Introduction The importance of water to human health and wellbeing is encapsulated in the Human Right to Water and Sanitation, which entitles everyone to “sufficient, safe, acceptable physically accessible and affordable water for personal and domestic uses” [1], as reaffirmed by the United Nations General Assembly and Human Rights Council in 2010 [2]. Millennium Development Goals (MDGs) Target 7c aims “to halve the proportion of the population without sustainable access to safe drinking-water …” [3], a step towards universal access. “Use of an improved source” was adopted as an indicator for monitoring access to safe drinking-water globally (Table 1) and relies on national censuses and nationally representative household surveys as the primary sources of data. 10.1371/journal.pmed.1001644.t001 Table 1 Types of improved source and the estimated proportion of the global population using these as their primary source of drinking-water. Source Categorya Description Global Population Using Water Source in 2010b (%) Urban Rural Total Household or yard connection Piped water into dwelling, also called a household connection, is defined as a water service pipe connected with in-house plumbing to one or more taps. Piped water to yard/plot, also called a yard connection, is defined as a piped water connection to a tap placed in the yard or plot outside the dwelling. 80 29 54 Standpipe Public tap or standpipe is a public water point from which people can collect water. A standpipe is also known as a public fountain or public tap. Public standpipes can have one or more taps and are typically made of brickwork, masonry, or concrete. 6 8 7 Borehole Tubewell or borehole is a deep hole that has been driven, bored, or drilled, with the purpose of reaching groundwater supplies. Boreholes/tubewells are constructed with casing, or pipes, which prevent the small diameter hole from caving in and protects the water source from infiltration by runoff water. 8 30 18 Protected dug well Protected dug well is a dug well that is protected from runoff water by a well lining or casing that is raised above ground level and a platform that diverts spilled water away from the well. A protected dug well is also covered, so that bird droppings and animals cannot fall into the well. 2c 10c 6c Protected spring The spring is typically protected from runoff, bird droppings, and animals by a “spring box,” which is constructed of brick, masonry, or concrete and is built around the spring so that water flows directly out of the box into a pipe or cistern, without being exposed to outside pollution. 100, “high risk” or “very high risk” [24],[25]. However FIB are imperfect and their level does not necessarily equate to risk [26]; since quality varies both temporally and spatially, occasional sampling may not accurately reflect actual exposure. A complementary approach in safety assessment is the identification of hazards and preventative risk management measures through “sanitary inspection” of a water source and its surroundings [24],[27]. The improved source indicator is in effect a very simplified form of sanitary inspection. Like FIB, sanitary inspections have long been a tool in assessing drinking-water safety. In 1904, Prescott and Winslow stated, “[t]he first attempt of the expert called in to pronounce upon the character of a potable water should be to make a thorough sanitary inspection…” [28]. Standardized forms can be used to assess sanitary risk and derive a summary measure, the sanitary risk score. These forms typically include questions about the integrity of protective elements, such as fencing or well covers, and the proximity of hazards such as latrines; forms are available for different types of water source. Like water quality, some sanitary risk factors may vary spatially and temporally. The approach can be combined with microbiological analysis, either to yield a risk cross-tabulation [24],[25] or as a part of a more detailed Water Safety Plan [29]. In January 2012, WHO and UNICEF established working groups to develop targets and indicators for enhanced global monitoring of drinking-water, sanitation, and hygiene post-2015. The water working group proposed to continue using the improved water source classification as part of a revised set of indicators for assessing progressive improvements in service [30]. This review was commissioned to assist the group in evaluating the evidence linking improved source types and health-related indicators of water quality. The following specific questions were considered in order to determine the potential and limits of classification by source type in assessing safety in future global reporting: (i) Is water from improved sources less likely to exceed health-based guidelines for microbial water quality than water from unimproved sources? (ii) To what extent does microbial contamination vary between source types, between countries, and between rural and urban areas? (iii) Are some types of water source associated with higher risk scores as assessed by sanitary inspection? Methods We conducted a systematic review of studies of fecal contamination of drinking-water in LMICs in adherence with PRISMA guidelines (Text S1) [31]. The protocol for the review is described in Protocol S1. Search Strategy Studies were identified from both peer-reviewed and grey literature. To identify peer-reviewed literature, the topic “water quality” was combined with terms to restrict the search to drinking-water and either a measure of microbial water quality (e.g., “coli”) or sanitary risk (e.g., “sanitary inspection”). We further restricted the search to LMICs using a list of country names based on the MDG regions [32]. Online databases were searched including PubMed, Web of Science, and the Global Health Library. Grey literature was sourced from a variety of sites including those used in previous drinking-water–related reviews [33]–[35]. Translated search terms (Chinese, French, Portuguese, and Spanish) were used to identify additional studies. An email requesting submissions of relevant studies was distributed to water sector professional networks. We searched bibliographies of included studies and contacted authors where full texts could not be obtained through other means. Searches were conducted between 7th January and 1st August 2013. Eligibility and Selection Studies were included in the review provided they: reported on water quality, at either the point of collection or consumption, from sources used for drinking that would not be classified as surface waters by the JMP; contained extractable data on TTC or E. coli with sample volumes not less than 10 ml; were published between January 1990 (the baseline year for MDG targets) and August 2013; included results from at least ten separate water samples from different water sources of a given type or, in the case of piped systems, individual taps, and in the case of packaged waters, brands; reported data from LMICs as defined by the MDG regions [32] (thereby excluding 55 high-income countries, comprising 18.1% of the global population in 2010 [36]); were published in languages spoken by at least one author (Chinese, English, French, Portuguese, or Spanish); and included sufficient detail about the water sources and associated results with a water source with sufficient detail to be categorized (refer to Figure 1 for details). Other indicators such as coliphage and direct pathogen detection are not as widely used and are not included in this review [37]. We did not include studies that only assessed surface waters as these are generally considered unfit for drinking. We included bottled water and sachet water that do not form part of the JMP improved source classification (which is concerned with the household's primary source of water for drinking, cooking, and personal hygiene [38]) but are nonetheless important sources of drinking-water in many countries. 10.1371/journal.pmed.1001644.g001 Figure 1 Matching drinking-water source types to the classification used by the Joint Monitoring Programme. Independent primary screening of English language titles and abstracts for studies was conducted by two authors (RB and RC). If any reviewer selected a study, we referred to the full text. Data from eligible studies were extracted into a standardized spreadsheet and 10% of the English language texts were subjected to independent quality control by a second author (RB and RC). Screening and extraction of data in other languages was conducted by one author (RB or HY). Data Extraction and Matching Where possible we extracted or calculated the following information for each type of water source in the studies: (i) total number of samples and proportion containing E. coli or TTC; (ii) proportion of samples within microbial risk categories ( 100 E. coli or TTC per 100 ml); (iii) geometric mean, mean, or median levels of E. coli or TTC; and (iv) risk categories according to the sanitary inspection (“low,” “medium,” “high,” and “very high” risk) as reported in the studies. For intervention studies (other than the provision of an improved source, for example the protection of unprotected springs), estimates could be based on either the baseline or control group; when both were available we used whichever had the largest sample size. For studies reporting both E. coli and TTC, we used only the E. coli results. Where repeated measures were taken at the same source and data permitted we extracted the lowest compliance level (e.g., wet season data) with WHO Guideline values as well as the overall proportion of samples containing FIB. We identified countries as “low,” “lower middle,” “upper middle,” and “high” income using the 2013 World Bank classification [39]. We recorded whether studies took place during or shortly after emergencies or natural disasters and if they were in non-household settings such as schools and health facilities. We identified additional study characteristics expected to influence water quality, including the setting (urban/rural), season (wet/dry or period of sampling), and study design [34]. Each type of water source in a given study was classified as improved or unimproved and matched to a specific water source type following the classification used in household surveys including the Demographic and Health Surveys [38]. We recorded whether samples had been taken directly from the water source or after storage, for example in the home. Where the appropriate match could not be determined, our approach differed depending on the type of source. We grouped groundwater sources from studies that did not distinguish between protected and unprotected (unclassified dug well, unclassified spring) and we created groups for studies of other sources such as bottled and sachet water. Further information about the matching is available in Figure 1. Study Quality and Bias Studies were rated for quality on the basis of the criteria summarized in Table 2. A quality score between 0 and 13 for each study was determined on the basis of the number of affirmative responses. We also categorized studies on the basis of anticipated susceptibility to bias in estimating the compliance to health-based guidelines and the extent of microbial contamination; our categories were: case-control or cohort, intervention, diagnostic study, cross-sectional survey, and longitudinal survey. Any study of at least 6 months duration and more than two samples at each water point was categorized as longitudinal. We identified studies where authors indicated whether selection was intended to be representative or selection had been randomized. 10.1371/journal.pmed.1001644.t002 Table 2 Quality criteria used to assess studies of microbial water quality. Criterion Question Selection described Do the authors describe how the water samples were chosen, including how either the types of water source or their users were selected? Selection representative Did the authors detail an approach designed to provide representative picture water quality in a given area? Selection randomized Was sampling randomized over a given study area or population? Region described Does the study report the geographic region within the country where it was conducted? Season reported Were the seasons or months of sampling reported? Quality control Were quality control procedures specified or referred to? Method described Are well-defined and appropriate methods of microbial analysis described or referenced? Point of sampling Was the point at which water was sampled well defined? (For example whether the water was collected from within a household storage container or directly from a water source) Handling described Are sample handling procedures described, including sample collection, transport method, and duration? Handling minimum criteria Does sample handling and processing meet the following criteria: transport on ice or between 2–8°C, analysis within 6 hours of collection, and specified incubation temperature? Accredited laboratory Was the microbial analysis conducted in an accredited laboratory setting? Trained technician Do the authors state whether trained technicians conducted the water quality assessments or the analyses were undertaken by laboratory technicians? External review Was the study subject to peer review or external review prior to publication? Analysis Because of the extent of heterogeneity between studies, we chose to plot cumulative density functions (CDFs) of the proportion of samples with detected (>1 per 100 ml) and high (>100 per 100 ml) FIB in each study to compare water source types between studies. This approach has been used in a systematic review of prevalence of schizophrenia [40]. CDFs are used to qualitatively assess the proportion of studies reporting frequent and high levels of microbial contamination. Measures of central tendency from studies were not included in the meta-analysis because of limited reporting of measures of dispersion, inadequate explanation of the handling of censored data, and the difficulty in reconciling diverse reported measures of central tendency (e.g., geometric versus arithmetic mean) [41]. Random effects meta-regression was used to investigate risk factors and settings where fecal contamination is most common and other possible explanations for the observed heterogeneity between studies [42]. A logit transformation is recommended for the analysis of proportions [43] and was applied to both the proportion of samples with detectable (>1 per 100 ml) and high (>100 per 100 ml) levels of FIB. The metareg function in Stata was used after a continuity correction of ±0.5 where the proportion of samples positive was zero or one [44], and we estimated the within study variance for each proportion as the reciprocal of the binomial variance [45]. Subgroup analysis included variables defined a priori (including water source type, rural versus urban, and income-level) and defined a posteriori (for example if piped water had been treated prior to distribution). We separately evaluated piped and other improved sources for those variables reaching significance at the 5% level in bivariate analysis for all source types. Studies that included both improved and unimproved sources were then combined using meta-analysis with the odds ratio (OR) as the effect measure. We calculated a pooled estimate of the protective effect of an improved source and corresponding confidence intervals using the metan function in Stata. We then assessed the influence of small study bias by the funnel plot method and performed an Egger's test using a normal likelihood approximation. The extent of heterogeneity in protective effect was determined using Higgins I2 and corresponding confidence intervals were calculated [42]. Calculations were performed in Stata 13SE. Results Search Results As shown in Figure 2, in total, 6,586 reports were identified through database searches. A further 1,274 reports were identified from grey literature and correspondence with experts. Most studies were excluded because they did not test water that was clearly used for drinking, did not associate results with a water source type, or did not include enough different water sources or in the case of packaged water, brands. Studies often did not provide an adequate description of the water sources to allow them to be matched to the JMP source categories; this limitation was particularly the case for ground water sources. For example, several studies reported results for “hand pumps” (a description of the technology above ground) but did not provide details about well construction. Although these may often be boreholes, hand pump conversions are also applied to dug wells. Other studies simply described water sources as “wells” or “springs.” Some studies provided details that are not captured in the JMP classification, such as whether water from a piped supply had been treated. Full texts could not be obtained for 99 potentially relevant reports, many of which were conference presentations and most of which were identified from bibliographies. The remaining 310 reports [6],[24],[46]–[353] were incorporated in our review and provide information on 96,737 water samples. The total number of studies is higher (319) due to a small number of multi-country reports. On average each study provides information on 1.7 water source types, resulting in a database with 555 datasets (Dataset S1). 10.1371/journal.pmed.1001644.g002 Figure 2 Flowchart for a review of safety of sources of drinking-water. Study Characteristics Characteristics of included studies are summarized in Table 3. The review is dominated by cross-sectional studies (n = 241, 75%) with fewer longitudinal surveys (n = 39, 12%). Authors report selecting sources or households at random in a minority of studies (n = 68, 21%); most of these studies selected sources randomly within a region or community rather than at national level. The main exceptions were the Rapid Assessment of Drinking-Water Quality (RADWQ) studies commissioned by WHO and UNICEF, of which five have been published [64],[65],[164],[281],[322] and a repeated cross-sectional study in Peru for which only the total coliform results have previously been reported but for which we were able to secure E. coli data [227]. 10.1371/journal.pmed.1001644.t003 Table 3 Characteristics of included studies. Characteristic Studies Datasets Samples Number (%) Number (%) Number (%) Setting Urban 146 (46) 227 (41) 30,038 (31) Rural 130 (41) 243 (44) 34,850 (36) Both urban and rural 41 (13) 83 (15) 31,767 (33) Unclassified setting 2 (1) 2 (0) 82 (0) Emergencies 13 (4) 26 (5) 2,897 (3) Non-household 17 (5) 21 (4) 2,121 (2) Point of sampling Stored water 50 (15) 74 (13) 19,965 (21) Directly from source 293 (92) 481 (87) 76,772 (79) Water supply Improved 209 (65) 273 (49) 56, 268 (58) Piped 118 (37) 119 (21) 32,348 (33) Borehole 83 (26) 83 (15) 11,452 (12) Protected dug well 36 (11) 36 (6) 8,697 (9) Protected spring 11 (3) 11 (2) 978 (1) Rainwater 25 (8) 25 (5) 2,793 (3) Unimproved 62 (19) 71 (13) 5,594 (6) Unprotected dug well 49 (15) 49 (9) 4,577 (5) Unprotected spring 16 (5) 16 (3) 810 (1) Tanker truck 6 (2) 6 (1) 207 (0) Unclassified 167 (53) 213 (38) 35,087 (36) Sachet 15 (5) 15 (3) 1,305 (1) Bottled 35 (11) 35 (6) 2,339 (2) Dug well 49 (15) 49 (9) 4,577 (5) Spring 16 (5) 16 (3) 810 (1) Design Randomized 68 (21) 131 (24) 31,210 (32) Representative 74 (23) 148 (27) 37,614 (39) Cohort or case control 5 (2) 15 (3) 4,114 (4) Intervention 22 (7) 47 (8) 9,799 (10) Cross-sectional survey 241 (75) 404 (73) 48,559 (50) Longitudinal survey 39 (12) 66 (12) 32,302 (33) Diagnostic 12 (4) 23 (4) 1,963 (2) Parameter E. coli 152 (48) 270 (49) 32,298 (33) TTC only 167 (52) 285 (51) 64,439 (67) Language English 276 (86) 502 (90) 81,349 (84) Spanish 6 (2) 8 (1) 3,024 (3) Portuguese 24 (8) 29 (5) 9,146 (9) French 4 (1) 5 (1) 187 (0) Chinese 9 (3) 11 (2) 3,031 (3) Reporting Presence/absence of FIB 287 (90) 499 (90) 90,056 (93) Microbial risk classification 90 (28) 165 (30) 23,953 (25) Mean FIB 80 (25) 136 (25) 15,530 (16) Geometric mean FIB 34 (11) 68 (12) 11,797 (12) Range of FIB 74 (23) 108 (19) 9,407 (10) Standard deviation of FIB 21 (7) 38 (7) 4,417 (5) Sanitary risk 44 (14) 82 (15) 15,808 (16) WHO sanitary risk 12 (4) 31 (6) 9,160 (9) Sanitary risk classification 17 (5) 44 (8) 10,667 (11) Sample Size a Small (n = 10–30) NA 192 (35) 3,711 (4) Medium (n = 31–100) NA 187 (34) 11,615 (12) Large (n = 101–6,021) NA 176 (32) 81,411 (84) Quality b Low (1–5) 113 (36) 199 (36) 27,892 (29) Medium (6–7) 94 (29) 142 (26) 16,980 (17) High (8–13) 112 (35) 214 (39) 51,865 (54) Total 319 (100) 555 (100) 96,737 (100) a Terciles by datasets. b Terciles by study. NA, not applicable. Study quality varied greatly spanning from a quality score of 1 to 12 and with an interquartile range of 5 to 8 (Figure S1). Whereas most studies described the analytical method used to detect E. coli or TTC (80%), how water sources were selected (67%), and the setting in which the study took place (86%), fewer specified quality control procedures (15%), met the basic sample handling criteria (25%), used trained technicians to conduct the water quality tests (15%), or arranged testing in an accredited laboratory (12%) (Figure S2). Most studies were from sub-Saharan Africa, southern Asia, or Latin America and the Caribbean (Figure 3). The majority of included studies investigated water quality at the source. Studies reporting on the quality of water stored in households by provenance were less common (n = 49), and few of these compare quality of stored water with that of the associated source (n = 26). Several studies took place during or after emergencies [97],[201] and natural hazards, including cyclones [235], floods [78],[208], droughts [341], and tsunamis [130],[147],[331]. Non-household settings such as schools and health facilities were addressed in a small number of studies (n = 17). Few studies separately report water quality information from slum or peri-urban settings (n = 7). 10.1371/journal.pmed.1001644.g003 Figure 3 Map of study locations. Qualitative Synthesis In Figures S3 and S4 levels of microbial contamination are shown using the FIB level classification ( 100 FIB per 100 ml), grouped by type of improved water source. These results are broadly in agreement with a comparison using measures of central tendency (Figure S5) and show great variability in the likelihood and extent of contamination between studies and source types. Large studies with random sampling demonstrate marked differences in water quality between countries; for example less than 0.01% of samples from utility piped supplies in Jordan [281] were found to contain TTC compared with 9% to 23% of utility piped supplies in the other four RADWQ countries [64],[65],[164],[322]. Only one national randomized study differentiated between rural and urban areas; the proportion of samples from piped supplies containing E. coli was found to be substantially higher in rural (61%, n = 101) than urban (37%, n = 1470) areas in Peru [227]. In comparison to microbial testing, sanitary inspections are less widely practiced or data are rarely published. Sanitary inspection procedures vary considerably and are usually adapted to the local context; of the 44 studies reporting sanitary inspections only 12 used standardized WHO forms. In Figure S6 the sanitary risk levels as reported in nine studies are compared with the proportion of samples containing FIB and suggest that there is no strong association between these two measures. Between Studies Analysis: CDF and Meta-regression The number of studies reporting high proportions of samples contaminated or high levels of FIB is lower for improved sources as can be seen in Figure S7. Yet, in 38% of 191 studies reporting the quality of improved sources, at least a quarter of samples exceeded recommended levels of FIB. Figure S8 shows CDFs by source type with similar patterns to those from the FIB level classification. Results of the meta-regression are shown in Table 4. We find that country income-level is a significant determinant of water quality and the odds of contamination are 2.37 times (95% CI 1.52–3.72 [p = 0.001]; Table 4) higher in low-income countries compared with wealthier countries. However this result is not significant when separately considering piped and other improved sources (Tables S1 and S2). 10.1371/journal.pmed.1001644.t004 Table 4 Between studies meta-regression. Variables Proportion of Samples >1 FIB per 100 ml Proportion of Samples >100 FIB per 100 ml Obs. OR [95% CI] p-Value Obs. OR [95% CI] p-Value Source type Improved vs. unimproved 291 0.14 [0.08–0.25] 9 out of 13; Figure S1) with description of quality control procedures, meeting handling criteria, and statement of season(s) of sampling most frequently omitted quality factors. Many studies, particularly of groundwaters, were excluded as we could not match water source types or determine whether they were “improved.” At the review level, we may not have identified all studies that meet the inclusion criteria. To capture additional studies would have required the screening of tens of thousands of records, as we were unable to identify more specific search terms. Two sources of water quality information that could be used in future studies and monitoring: regulatory surveillance and utility quality control data are likely to be extensive and not well represented as they may not be published and publicly available. Publicly available data from these sources rarely matched our inclusion criteria, usually because of failure to report sample sizes or associate water quality with source type. We identified few studies in languages other than English despite conducting searches in four other languages, and several regions are underrepresented (Figure 3) including Caucasus and Central Asia and Oceania for which studies may be available in other languages. Since few studies separately report water quality in slums, we combined studies of slum and peri-urban populations with those taking place in formal urban areas and we were therefore unable to investigate intra-urban disparities [7]. There may be a small number of errors in the database; in the 10% of English language studies independent extraction 1 per 100 ml) and high (>100 per 100 ml) E. coli or TTC, by improved and unimproved source. (EPS) Click here for additional data file. Figure S8 Cumulative density function of the proportion of samples containing fecal indicator bacteria in each study for improved (left) and unimproved (right) sources by type. (EPS) Click here for additional data file. Figure S9 Funnel plot for the odds ratio comparing the safety of improved and unimproved sources in a given study. (EPS) Click here for additional data file. Table S1 Between studies meta-regression for piped supplies. (DOCX) Click here for additional data file. Table S2 Between studies meta-regression for other improved sources. (DOCX) Click here for additional data file. Table S3 Variation in microbial safety during the year, findings of included studies for selected source types. (DOCX) Click here for additional data file. Alternative Language Abstract S1 Mandarin Chinese translation of the abstract by Hong Yang. (DOCX) Click here for additional data file. Dataset S1 Database of included water quality studies. (XLSX) Click here for additional data file. Protocol S1 Systematic review protocol. (DOCX) Click here for additional data file. Text S1 PRISMA checklist of items to include when reporting a systematic review or meta-analysis. (DOC) Click here for additional data file.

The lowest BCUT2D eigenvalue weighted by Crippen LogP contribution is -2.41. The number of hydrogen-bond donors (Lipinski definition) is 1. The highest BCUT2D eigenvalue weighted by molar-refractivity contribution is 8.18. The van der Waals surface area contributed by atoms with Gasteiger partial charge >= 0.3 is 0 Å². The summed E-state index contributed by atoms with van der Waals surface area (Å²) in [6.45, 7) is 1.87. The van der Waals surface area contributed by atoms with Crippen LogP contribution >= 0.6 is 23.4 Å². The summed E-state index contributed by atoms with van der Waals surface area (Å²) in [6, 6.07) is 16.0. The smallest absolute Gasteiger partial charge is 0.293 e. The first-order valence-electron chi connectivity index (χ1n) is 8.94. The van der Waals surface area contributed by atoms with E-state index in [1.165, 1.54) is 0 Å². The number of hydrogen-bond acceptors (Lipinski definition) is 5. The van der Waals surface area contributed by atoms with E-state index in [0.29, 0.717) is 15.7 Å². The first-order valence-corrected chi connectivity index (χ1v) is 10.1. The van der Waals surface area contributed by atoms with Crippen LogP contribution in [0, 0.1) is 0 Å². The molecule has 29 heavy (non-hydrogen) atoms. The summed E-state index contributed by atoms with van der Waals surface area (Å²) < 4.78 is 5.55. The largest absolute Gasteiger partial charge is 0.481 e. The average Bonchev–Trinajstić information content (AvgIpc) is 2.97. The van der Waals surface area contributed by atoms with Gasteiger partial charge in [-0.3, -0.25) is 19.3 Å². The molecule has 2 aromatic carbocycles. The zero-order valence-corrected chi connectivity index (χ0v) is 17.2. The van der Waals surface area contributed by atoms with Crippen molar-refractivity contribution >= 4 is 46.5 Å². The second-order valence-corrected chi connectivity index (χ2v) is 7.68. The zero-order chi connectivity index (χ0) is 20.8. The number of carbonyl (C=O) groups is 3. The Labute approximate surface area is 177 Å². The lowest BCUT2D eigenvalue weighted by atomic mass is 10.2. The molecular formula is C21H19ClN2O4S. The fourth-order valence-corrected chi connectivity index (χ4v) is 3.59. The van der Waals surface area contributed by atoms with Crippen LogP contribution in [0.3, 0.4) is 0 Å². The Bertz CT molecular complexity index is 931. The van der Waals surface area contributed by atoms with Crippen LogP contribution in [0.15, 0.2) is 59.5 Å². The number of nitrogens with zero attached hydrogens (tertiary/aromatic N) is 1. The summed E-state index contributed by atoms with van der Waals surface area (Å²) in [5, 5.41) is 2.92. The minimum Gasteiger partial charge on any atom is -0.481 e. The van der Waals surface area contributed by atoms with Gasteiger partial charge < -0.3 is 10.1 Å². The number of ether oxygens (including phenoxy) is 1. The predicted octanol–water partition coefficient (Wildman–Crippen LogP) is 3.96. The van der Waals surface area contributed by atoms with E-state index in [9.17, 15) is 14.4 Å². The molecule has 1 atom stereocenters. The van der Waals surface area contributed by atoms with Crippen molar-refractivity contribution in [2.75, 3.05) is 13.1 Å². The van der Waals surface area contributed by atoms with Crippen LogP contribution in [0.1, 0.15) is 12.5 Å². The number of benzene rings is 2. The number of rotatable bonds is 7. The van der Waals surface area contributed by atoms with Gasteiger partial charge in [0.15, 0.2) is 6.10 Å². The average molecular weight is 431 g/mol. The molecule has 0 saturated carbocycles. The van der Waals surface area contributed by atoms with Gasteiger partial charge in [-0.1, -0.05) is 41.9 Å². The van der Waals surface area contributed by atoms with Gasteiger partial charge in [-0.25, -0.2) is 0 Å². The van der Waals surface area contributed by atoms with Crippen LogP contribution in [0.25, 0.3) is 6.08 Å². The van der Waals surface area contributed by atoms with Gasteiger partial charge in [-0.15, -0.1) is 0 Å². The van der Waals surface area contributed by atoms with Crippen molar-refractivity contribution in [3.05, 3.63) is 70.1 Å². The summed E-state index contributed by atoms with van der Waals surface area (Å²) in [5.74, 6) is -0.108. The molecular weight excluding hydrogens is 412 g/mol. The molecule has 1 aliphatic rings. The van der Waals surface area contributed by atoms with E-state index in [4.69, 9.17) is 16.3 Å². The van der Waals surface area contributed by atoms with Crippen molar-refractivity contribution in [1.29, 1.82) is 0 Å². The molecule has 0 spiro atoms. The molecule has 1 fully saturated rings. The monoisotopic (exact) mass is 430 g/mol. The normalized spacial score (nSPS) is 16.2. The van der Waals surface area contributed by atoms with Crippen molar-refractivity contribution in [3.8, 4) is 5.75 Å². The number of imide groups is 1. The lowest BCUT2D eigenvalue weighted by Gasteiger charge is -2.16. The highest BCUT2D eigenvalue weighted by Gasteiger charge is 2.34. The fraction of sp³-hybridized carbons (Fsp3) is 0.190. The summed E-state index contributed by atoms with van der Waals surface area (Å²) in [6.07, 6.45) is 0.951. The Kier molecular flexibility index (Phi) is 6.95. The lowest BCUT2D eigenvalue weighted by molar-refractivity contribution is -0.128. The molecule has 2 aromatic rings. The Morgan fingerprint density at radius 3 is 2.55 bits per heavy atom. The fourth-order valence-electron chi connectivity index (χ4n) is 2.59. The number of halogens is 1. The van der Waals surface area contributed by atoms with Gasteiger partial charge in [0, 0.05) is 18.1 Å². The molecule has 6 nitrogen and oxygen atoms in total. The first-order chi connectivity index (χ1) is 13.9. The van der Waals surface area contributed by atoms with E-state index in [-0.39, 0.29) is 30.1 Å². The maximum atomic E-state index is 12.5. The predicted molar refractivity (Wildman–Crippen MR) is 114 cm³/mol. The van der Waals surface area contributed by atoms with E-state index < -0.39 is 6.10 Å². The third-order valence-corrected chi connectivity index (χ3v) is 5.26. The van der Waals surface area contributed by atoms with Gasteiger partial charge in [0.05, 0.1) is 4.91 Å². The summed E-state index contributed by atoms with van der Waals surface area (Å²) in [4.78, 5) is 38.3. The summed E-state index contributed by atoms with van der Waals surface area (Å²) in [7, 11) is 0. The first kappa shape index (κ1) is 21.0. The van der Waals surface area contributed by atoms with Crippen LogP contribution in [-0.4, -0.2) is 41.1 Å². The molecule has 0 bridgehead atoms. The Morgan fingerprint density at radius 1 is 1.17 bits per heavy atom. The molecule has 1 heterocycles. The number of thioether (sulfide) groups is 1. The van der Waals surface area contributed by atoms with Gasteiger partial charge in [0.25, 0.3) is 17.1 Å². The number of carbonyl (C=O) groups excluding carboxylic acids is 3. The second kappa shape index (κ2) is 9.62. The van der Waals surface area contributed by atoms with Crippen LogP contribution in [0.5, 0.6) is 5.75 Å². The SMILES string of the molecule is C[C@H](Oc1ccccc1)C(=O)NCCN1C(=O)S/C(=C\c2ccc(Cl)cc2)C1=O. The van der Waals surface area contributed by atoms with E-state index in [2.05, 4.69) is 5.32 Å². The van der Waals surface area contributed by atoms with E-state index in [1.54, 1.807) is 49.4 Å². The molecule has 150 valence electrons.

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            Author and article information

            Affiliations
            [1 ]The Water Institute, University of North Carolina at Chapel Hill, Chapel Hill North Carolina, USA
            [2 ]UNICEF, New York, New York, USA
            [3 ]Geography and Environment, University of Southampton, Southampton, United Kingdom
            Author notes
            Address correspondence to K.F. Shields, The Water Institute, Gillings School of Global Public Health, University of North Carolina at Chapel Hill, 148 Rosenau Hall, CB #7431, Chapel Hill, NC 27599-7431 USA. Telephone: (734) 649-3295. E-mail: kshields@ 123456email.unc.edu
            Journal
            Environ Health Perspect
            Environ. Health Perspect
            EHP
            Environmental Health Perspectives
            National Institute of Environmental Health Sciences
            0091-6765
            1552-9924
            08 May 2015
            December 2015
            : 123
            : 12
            : 1222-1231
            25956006
            4671240
            ehp.1409002
            10.1289/ehp.1409002

            Publication of EHP lies in the public domain and is therefore without copyright. All text from EHP may be reprinted freely. Use of materials published in EHP should be acknowledged (for example, “Reproduced with permission from Environmental Health Perspectives”); pertinent reference information should be provided for the article from which the material was reproduced. Articles from EHP, especially the News section, may contain photographs or illustrations copyrighted by other commercial organizations or individuals that may not be used without obtaining prior approval from the holder of the copyright.